Out of all the movies that launched at this year's Toronto International Film Festival, lesbian drama Disobedience took critics' breath away for one intriguing reason. While its compelling narrative and talented cast resonated with viewers, it was the erotic sex scene between Rachel Weisz and Rachel McAdams that got everyone talking. (Spitting was involved, if that's any indication of how intense it was).
Even though director Sebastián Lelio has made critically acclaimed female-led films, men are never an ideal source when it comes to choreographing lesbian lovemaking. But with #Disobedience, Lelio took the passionate scene between Ronit (Weisz) and Esti (McAdams) with great sensitivity. Therefore, could the upcoming movie steer clear of controversy and criticism that other lesbian films have faced?
Avoiding Exploitation And The Blue Is The Warmest Color Debacle
When you hear the title Blue Is the Warmest Color, its graphic and ultra-divisive girl-on-girl action immediately comes to mind. It was claimed to be completely unrealistic and uncomfortable to watch, which is a typical result of the male gaze. At TIFF, Disobedience was referred to as "Jew Is the Warmest Color" (due to being set in an Orthodox Jewish community), but Lelio told IndieWire that his movie's sex scene is "a little less problematic."
Lelio's script didn't dive into much detail about the six-minute sexcapade, but he still had a distinct vision in mind:
"I explained that, for me, that scene was the heart of the film. It had to be long. It was all about duration. We had to find very specific acts for them to do, because the real force of the scene would come out of that specificity. That’s why it’s not a generic sex scene. We could make the scene unique with the hyper-specificity of bold moments that avoided being exploitative."
Most importantly, while figuring it all out, the director contacted his lesbian friends for insight on how to make the moment authentic. With that in mind, as well as the movie's flood of accolades on the scene, it's hard to imagine that it won't deliver.
Creating A Statement With Intimacy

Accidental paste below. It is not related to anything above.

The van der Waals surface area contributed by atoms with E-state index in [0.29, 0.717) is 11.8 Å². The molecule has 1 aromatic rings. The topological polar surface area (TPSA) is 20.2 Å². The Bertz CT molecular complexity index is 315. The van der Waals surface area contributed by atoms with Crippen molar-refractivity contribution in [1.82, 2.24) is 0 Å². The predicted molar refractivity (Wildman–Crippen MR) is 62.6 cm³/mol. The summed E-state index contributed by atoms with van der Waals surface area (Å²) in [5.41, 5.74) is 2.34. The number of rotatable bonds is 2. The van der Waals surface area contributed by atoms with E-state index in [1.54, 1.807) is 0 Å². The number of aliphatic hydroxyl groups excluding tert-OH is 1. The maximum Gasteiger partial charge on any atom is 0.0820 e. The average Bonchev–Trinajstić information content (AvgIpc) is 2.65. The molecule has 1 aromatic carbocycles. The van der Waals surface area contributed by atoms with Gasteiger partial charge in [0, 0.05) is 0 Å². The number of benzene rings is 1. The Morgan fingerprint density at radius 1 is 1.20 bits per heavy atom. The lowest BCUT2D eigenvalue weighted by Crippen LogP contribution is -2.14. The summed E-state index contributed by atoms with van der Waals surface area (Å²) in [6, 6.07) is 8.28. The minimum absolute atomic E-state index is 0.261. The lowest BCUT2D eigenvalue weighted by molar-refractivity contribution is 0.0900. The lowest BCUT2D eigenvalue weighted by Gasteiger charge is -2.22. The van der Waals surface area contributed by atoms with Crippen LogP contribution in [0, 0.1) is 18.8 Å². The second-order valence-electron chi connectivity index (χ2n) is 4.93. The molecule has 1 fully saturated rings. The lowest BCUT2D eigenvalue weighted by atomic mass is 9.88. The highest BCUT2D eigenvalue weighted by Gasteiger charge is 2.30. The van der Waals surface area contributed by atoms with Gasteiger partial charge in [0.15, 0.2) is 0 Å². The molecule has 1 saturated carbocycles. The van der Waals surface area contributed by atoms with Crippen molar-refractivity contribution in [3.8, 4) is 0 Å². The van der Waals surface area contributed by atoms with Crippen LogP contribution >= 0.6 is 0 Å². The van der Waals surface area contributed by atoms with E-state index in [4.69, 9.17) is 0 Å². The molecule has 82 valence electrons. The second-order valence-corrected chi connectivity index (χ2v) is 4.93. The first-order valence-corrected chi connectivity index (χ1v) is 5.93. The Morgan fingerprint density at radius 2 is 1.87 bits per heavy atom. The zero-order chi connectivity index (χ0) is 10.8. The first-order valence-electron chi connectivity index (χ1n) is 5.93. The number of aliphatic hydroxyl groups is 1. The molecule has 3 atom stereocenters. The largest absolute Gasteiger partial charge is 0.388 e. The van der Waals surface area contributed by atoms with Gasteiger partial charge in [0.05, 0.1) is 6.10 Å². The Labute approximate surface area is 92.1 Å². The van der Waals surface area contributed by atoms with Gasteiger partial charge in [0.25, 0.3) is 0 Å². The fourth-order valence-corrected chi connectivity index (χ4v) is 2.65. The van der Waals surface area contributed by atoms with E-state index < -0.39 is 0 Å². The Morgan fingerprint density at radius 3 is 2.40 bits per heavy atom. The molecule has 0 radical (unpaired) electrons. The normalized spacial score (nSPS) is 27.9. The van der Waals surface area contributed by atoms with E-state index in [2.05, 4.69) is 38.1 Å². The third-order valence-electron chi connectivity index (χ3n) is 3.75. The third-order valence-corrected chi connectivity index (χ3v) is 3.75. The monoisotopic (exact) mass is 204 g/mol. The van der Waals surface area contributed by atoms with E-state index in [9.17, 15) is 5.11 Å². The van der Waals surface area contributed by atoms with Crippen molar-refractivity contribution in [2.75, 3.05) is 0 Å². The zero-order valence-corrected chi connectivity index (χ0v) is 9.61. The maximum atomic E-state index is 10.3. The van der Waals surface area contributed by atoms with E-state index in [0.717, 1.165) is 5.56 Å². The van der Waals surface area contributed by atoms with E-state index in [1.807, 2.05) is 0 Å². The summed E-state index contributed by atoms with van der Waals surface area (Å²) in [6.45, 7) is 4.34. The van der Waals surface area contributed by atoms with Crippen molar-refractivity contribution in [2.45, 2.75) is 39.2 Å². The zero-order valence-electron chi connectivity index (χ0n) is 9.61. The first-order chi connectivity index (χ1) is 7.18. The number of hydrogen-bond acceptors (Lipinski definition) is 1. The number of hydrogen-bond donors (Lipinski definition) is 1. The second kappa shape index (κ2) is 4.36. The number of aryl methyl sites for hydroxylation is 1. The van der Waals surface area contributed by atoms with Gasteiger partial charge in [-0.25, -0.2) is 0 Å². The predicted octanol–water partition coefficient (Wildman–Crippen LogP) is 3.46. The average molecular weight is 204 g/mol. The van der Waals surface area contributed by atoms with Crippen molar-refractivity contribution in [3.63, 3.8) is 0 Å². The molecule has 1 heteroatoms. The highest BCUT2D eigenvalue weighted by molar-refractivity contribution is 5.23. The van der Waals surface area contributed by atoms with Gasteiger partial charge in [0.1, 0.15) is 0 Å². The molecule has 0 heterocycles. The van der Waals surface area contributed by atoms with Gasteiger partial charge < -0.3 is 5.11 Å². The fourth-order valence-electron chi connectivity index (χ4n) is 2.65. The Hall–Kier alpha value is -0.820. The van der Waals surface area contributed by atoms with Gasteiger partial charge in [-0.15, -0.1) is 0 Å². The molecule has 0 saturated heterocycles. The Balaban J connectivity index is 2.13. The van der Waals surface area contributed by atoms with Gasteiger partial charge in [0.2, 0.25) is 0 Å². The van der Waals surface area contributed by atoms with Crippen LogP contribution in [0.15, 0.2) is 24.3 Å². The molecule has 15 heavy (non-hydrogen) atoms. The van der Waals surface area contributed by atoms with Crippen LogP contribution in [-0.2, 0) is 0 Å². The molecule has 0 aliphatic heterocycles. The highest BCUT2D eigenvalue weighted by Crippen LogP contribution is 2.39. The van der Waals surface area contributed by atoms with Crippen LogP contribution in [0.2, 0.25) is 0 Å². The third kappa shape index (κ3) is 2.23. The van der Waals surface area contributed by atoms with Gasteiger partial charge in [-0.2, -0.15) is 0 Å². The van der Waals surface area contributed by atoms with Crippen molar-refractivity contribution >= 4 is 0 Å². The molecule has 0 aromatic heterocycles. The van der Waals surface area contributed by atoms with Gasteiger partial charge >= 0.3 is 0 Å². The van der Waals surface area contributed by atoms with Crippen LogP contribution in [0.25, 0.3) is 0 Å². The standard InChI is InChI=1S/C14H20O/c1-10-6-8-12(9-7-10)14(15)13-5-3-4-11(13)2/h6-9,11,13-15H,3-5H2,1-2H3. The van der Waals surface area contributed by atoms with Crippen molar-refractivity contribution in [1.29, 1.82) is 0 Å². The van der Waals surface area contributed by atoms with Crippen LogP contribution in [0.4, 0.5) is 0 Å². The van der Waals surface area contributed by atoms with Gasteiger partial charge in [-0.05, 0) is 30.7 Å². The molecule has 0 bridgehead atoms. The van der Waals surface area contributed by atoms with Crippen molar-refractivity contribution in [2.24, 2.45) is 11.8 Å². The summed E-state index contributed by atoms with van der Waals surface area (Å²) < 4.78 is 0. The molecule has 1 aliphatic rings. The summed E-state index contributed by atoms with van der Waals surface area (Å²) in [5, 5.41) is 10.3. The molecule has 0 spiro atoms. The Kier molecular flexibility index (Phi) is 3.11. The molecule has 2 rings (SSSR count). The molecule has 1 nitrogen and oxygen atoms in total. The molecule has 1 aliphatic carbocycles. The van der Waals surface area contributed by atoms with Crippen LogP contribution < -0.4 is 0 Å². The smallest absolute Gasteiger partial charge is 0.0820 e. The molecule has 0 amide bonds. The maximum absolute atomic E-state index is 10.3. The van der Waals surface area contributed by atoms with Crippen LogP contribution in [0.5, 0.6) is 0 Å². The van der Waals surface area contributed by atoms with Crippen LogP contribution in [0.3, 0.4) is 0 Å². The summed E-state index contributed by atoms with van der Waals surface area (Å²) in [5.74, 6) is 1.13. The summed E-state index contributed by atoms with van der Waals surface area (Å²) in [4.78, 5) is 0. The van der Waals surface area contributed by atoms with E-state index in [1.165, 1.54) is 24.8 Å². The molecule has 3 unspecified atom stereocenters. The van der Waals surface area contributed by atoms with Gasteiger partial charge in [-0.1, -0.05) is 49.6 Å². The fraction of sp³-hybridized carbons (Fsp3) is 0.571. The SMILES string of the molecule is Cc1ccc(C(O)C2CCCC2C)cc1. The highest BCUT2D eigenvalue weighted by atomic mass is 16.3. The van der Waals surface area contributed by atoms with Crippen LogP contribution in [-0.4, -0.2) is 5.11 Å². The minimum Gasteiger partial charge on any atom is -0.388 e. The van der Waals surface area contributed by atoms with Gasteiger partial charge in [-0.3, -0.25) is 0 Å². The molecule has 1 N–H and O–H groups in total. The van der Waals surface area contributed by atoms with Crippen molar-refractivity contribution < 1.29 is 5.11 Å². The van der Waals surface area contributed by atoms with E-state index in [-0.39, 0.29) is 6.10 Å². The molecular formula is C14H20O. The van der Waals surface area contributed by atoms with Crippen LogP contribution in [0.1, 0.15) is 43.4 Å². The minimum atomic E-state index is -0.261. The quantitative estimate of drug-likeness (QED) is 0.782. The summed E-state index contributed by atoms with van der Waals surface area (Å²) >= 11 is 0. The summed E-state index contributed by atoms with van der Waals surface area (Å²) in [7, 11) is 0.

Lelio was highly influenced by erotic art, and used his own drawings to explain the choreography to Weisz and McAdams. There was a certain energy he wanted to evoke from this event in the film, especially considering the weight it possesses over the characters:
"This is the moment where everything trembling under the surface comes into the light. That moment that will define their lives. Because of the oppressive context under which the story unfolds, those few minutes of pleasure become almost like a statement. The human voice can use language as a way to articulate reality, to define it, to control it. But the sound of sexual moaning exists here beyond any possible control — beyond what’s right and wrong. It’s desire versus law. There is an urgency and a rebelliousness in this act."
When it came to the day of shooting the scene, there were only a small number of people on set. A private setting is always beneficial when filming a moment of this nature, but Lelio notes that the actresses were courageous the entire way through:
"They were brave from the beginning. I felt so lucky to be dealing with real artists willing to take a risk. Acting is risk — it’s about trusting a director, and blindly jumping off the cliff."
Disobedience is one of the most highly anticipated lesbian films of the near future, and not just because of the sex. But it's crucial that the steamy moment won't exist only for the sake of it, or just to cause attention. Ronit and Esti are in a religious community where same-sex love is vehemently frowned upon. To act on their true, long-lost feelings is not only bold and fearless, but also demonstrates that love will always win in the end.
Thankfully, Lelio's vision and ways of finding inspiration are refreshing, and it's definitely enough to reel us in while impatiently awaiting the trailer.
Will you be able to catch your breath during Ronit and Esti's erotic scene in Disobedience? Share your thoughts in the comments below!